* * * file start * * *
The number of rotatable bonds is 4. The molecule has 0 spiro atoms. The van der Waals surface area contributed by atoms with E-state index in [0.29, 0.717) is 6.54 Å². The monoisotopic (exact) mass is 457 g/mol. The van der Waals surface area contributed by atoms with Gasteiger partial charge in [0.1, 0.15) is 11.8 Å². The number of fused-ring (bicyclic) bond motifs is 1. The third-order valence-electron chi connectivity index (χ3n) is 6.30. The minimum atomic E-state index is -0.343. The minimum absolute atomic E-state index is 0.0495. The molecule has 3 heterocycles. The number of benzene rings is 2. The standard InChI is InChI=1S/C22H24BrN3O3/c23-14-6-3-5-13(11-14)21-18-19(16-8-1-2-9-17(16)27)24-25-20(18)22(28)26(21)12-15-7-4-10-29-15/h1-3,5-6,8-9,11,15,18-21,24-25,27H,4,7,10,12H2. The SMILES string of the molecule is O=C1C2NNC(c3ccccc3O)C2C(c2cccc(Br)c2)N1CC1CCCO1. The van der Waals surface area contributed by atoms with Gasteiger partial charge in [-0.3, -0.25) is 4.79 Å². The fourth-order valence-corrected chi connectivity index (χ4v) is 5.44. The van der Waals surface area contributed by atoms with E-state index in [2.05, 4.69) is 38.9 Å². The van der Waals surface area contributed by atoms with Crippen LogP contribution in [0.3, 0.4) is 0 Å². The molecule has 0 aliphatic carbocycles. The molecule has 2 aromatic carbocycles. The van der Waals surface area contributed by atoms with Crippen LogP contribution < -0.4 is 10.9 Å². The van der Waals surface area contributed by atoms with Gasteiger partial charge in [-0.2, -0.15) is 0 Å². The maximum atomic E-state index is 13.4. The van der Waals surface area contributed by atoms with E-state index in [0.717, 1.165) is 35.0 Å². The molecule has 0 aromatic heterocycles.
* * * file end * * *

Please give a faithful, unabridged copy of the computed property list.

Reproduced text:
The number of rotatable bonds is 4. The molecule has 0 spiro atoms. The van der Waals surface area contributed by atoms with E-state index in [0.29, 0.717) is 6.54 Å². The monoisotopic (exact) mass is 457 g/mol. The van der Waals surface area contributed by atoms with Gasteiger partial charge in [0.1, 0.15) is 11.8 Å². The number of fused-ring (bicyclic) bond motifs is 1. The third-order valence-electron chi connectivity index (χ3n) is 6.30. The minimum atomic E-state index is -0.343. The minimum absolute atomic E-state index is 0.0495. The molecule has 3 heterocycles. The number of benzene rings is 2. The standard InChI is InChI=1S/C22H24BrN3O3/c23-14-6-3-5-13(11-14)21-18-19(16-8-1-2-9-17(16)27)24-25-20(18)22(28)26(21)12-15-7-4-10-29-15/h1-3,5-6,8-9,11,15,18-21,24-25,27H,4,7,10,12H2. The SMILES string of the molecule is O=C1C2NNC(c3ccccc3O)C2C(c2cccc(Br)c2)N1CC1CCCO1. The van der Waals surface area contributed by atoms with Gasteiger partial charge in [-0.3, -0.25) is 4.79 Å². The fourth-order valence-corrected chi connectivity index (χ4v) is 5.44. The van der Waals surface area contributed by atoms with E-state index in [2.05, 4.69) is 38.9 Å². The van der Waals surface area contributed by atoms with Crippen LogP contribution in [0.3, 0.4) is 0 Å². The molecule has 0 aliphatic carbocycles. The molecule has 2 aromatic carbocycles. The van der Waals surface area contributed by atoms with Crippen LogP contribution < -0.4 is 10.9 Å². The van der Waals surface area contributed by atoms with Gasteiger partial charge in [-0.2, -0.15) is 0 Å². The maximum atomic E-state index is 13.4. The van der Waals surface area contributed by atoms with E-state index in [0.717, 1.165) is 35.0 Å². The molecule has 0 aromatic heterocycles.